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Do you ever wonder if there is a connection between the growth in HIV infection rates and the prison industrial complex? The care of prison inmates can affect the rest of us, since inmates sleep with women and men once they are released from prison. By marginalizing convicted felons and not managing the mass incarceration epidemic, we are putting everyone at risk, especially those in the black community.
Sandy Guillaume, writing a piece for Feminist Wire, talks about the stigma of HIV for prison inmates who’ve been infected. She starts her piece by stating that she grows tired of pretending that we are working together to solve the AIDS epidemic.
As the United States prepared to mark another World AIDS Day (WAD), I wondered to myself: What catchy slogan will be used this year to call attention to the never-ending fight to eradicate HIV/AIDS? This year’s slogan, “Working Together for an AIDS-Free Generation,” assumes that we are actually “working together.” But are we working together? Or, have some of us resigned ourselves to the position of passerby, hoping that HIV will just pass us by?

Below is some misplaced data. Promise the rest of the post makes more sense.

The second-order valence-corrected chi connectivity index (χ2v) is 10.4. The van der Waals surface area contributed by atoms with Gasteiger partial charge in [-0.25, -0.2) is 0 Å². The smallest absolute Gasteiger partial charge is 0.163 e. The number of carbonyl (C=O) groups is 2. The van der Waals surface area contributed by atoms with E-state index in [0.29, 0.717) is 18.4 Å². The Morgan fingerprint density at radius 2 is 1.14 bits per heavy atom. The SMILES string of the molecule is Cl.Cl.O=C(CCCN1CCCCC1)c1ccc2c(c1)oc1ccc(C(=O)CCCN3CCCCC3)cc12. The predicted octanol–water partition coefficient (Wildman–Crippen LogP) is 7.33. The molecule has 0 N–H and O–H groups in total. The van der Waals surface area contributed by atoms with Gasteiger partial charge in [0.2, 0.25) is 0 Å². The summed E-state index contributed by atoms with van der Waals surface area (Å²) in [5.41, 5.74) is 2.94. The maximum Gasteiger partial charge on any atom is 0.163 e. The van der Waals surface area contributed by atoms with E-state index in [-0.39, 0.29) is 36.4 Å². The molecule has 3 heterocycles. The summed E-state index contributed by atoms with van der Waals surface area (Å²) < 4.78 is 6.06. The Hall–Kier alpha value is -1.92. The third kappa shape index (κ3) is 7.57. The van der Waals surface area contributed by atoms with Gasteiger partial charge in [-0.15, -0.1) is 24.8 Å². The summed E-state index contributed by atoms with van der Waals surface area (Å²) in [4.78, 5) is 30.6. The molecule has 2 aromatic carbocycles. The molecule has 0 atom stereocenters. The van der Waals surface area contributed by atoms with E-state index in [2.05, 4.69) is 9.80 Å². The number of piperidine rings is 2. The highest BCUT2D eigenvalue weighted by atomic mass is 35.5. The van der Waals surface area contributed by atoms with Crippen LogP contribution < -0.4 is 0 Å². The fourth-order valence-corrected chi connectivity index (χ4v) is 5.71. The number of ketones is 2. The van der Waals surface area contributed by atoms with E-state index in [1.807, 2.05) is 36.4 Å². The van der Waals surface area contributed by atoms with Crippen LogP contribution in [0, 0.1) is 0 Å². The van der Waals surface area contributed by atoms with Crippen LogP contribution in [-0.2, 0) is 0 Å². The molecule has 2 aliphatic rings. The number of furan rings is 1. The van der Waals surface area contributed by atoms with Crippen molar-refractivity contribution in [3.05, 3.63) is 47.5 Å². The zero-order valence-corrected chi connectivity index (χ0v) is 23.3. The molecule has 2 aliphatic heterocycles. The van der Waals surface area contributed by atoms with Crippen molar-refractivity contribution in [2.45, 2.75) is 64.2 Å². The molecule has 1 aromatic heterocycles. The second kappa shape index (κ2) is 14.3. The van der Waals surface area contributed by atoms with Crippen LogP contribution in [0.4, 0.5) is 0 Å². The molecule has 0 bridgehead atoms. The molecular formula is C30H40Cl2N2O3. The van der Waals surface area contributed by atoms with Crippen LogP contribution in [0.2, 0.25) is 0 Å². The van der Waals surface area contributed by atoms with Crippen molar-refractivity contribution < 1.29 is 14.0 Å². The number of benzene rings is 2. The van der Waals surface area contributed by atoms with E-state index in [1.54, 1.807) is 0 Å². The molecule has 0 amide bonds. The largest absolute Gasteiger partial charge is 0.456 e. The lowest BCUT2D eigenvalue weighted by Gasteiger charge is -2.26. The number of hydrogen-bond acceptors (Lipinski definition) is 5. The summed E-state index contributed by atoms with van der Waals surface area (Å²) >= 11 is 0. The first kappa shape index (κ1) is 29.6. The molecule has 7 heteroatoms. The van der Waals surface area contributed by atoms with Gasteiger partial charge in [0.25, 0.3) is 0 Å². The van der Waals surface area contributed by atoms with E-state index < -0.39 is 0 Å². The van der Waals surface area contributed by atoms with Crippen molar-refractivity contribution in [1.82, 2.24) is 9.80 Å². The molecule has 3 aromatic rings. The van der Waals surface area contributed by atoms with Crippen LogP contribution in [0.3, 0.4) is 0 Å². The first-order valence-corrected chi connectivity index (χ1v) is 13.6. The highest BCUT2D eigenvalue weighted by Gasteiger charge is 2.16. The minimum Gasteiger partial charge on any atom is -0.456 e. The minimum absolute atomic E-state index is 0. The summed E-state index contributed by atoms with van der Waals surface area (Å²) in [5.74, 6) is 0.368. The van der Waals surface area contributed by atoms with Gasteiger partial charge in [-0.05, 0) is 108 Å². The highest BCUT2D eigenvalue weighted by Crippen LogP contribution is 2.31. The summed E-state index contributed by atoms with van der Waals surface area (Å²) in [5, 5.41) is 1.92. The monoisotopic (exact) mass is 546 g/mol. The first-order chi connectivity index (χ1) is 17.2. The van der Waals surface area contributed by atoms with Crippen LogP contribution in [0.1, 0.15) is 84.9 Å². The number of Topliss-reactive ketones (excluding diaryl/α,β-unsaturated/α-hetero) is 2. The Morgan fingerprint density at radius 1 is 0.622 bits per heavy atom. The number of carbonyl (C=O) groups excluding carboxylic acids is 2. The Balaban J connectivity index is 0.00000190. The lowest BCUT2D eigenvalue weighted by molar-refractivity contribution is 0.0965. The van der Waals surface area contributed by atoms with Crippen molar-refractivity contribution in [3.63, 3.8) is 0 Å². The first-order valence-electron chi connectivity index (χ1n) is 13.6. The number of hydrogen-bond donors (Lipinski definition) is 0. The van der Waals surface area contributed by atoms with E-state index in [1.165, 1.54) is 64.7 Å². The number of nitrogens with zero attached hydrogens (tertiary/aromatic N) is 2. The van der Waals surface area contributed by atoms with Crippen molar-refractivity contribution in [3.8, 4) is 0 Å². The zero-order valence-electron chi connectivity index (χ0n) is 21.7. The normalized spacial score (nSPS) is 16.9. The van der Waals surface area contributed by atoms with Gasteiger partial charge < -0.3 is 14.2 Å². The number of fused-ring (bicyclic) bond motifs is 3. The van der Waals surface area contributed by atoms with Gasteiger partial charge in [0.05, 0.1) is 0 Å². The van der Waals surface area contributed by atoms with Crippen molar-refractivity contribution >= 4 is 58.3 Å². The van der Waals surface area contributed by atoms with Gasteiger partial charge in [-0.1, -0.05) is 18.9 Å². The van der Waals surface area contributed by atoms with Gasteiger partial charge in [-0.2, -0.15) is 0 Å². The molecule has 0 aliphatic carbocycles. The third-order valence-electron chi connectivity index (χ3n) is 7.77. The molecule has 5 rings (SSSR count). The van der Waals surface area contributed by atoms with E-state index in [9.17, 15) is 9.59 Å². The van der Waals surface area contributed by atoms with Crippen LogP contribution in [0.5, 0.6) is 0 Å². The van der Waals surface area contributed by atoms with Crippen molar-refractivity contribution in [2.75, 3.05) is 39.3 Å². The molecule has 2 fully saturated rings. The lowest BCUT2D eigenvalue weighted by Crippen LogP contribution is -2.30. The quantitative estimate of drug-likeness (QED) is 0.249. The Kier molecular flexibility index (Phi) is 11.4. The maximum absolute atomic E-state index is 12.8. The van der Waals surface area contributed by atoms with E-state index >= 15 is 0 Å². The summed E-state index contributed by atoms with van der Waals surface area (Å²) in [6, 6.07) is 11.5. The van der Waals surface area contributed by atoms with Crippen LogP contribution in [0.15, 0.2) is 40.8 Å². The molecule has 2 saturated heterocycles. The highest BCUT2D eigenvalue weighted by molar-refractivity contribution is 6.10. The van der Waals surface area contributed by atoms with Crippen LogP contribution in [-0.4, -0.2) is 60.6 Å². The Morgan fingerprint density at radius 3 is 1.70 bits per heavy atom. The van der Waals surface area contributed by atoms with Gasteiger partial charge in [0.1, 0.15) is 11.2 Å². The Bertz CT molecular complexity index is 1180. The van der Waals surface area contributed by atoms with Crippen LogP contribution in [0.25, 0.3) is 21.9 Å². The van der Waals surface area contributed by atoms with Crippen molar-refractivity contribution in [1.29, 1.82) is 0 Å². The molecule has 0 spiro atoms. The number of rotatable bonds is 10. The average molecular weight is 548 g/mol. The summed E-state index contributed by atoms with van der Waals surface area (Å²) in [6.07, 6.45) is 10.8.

As a formerly incarcerated individual herself, Guillaume says that she’s seen how HIV-positive inmates are treated in prison. Many of them are forced to live in fear and receive substandard treatment. This can, according to the author, lead to addition transmission of the disease, since some might fear that disclosing their status can lead to additional humiliation.
Protecting our society from the spread of HIV must become a top priority both inside and outside prison walls. African Americans are most likely to be incarcerated and are also in the worst condition of all races when it comes to STD infections. The spread of these diseases often start in our nation’s penitentiaries, so awareness might be a good place to start.
You can read more of what the author has to say at this link.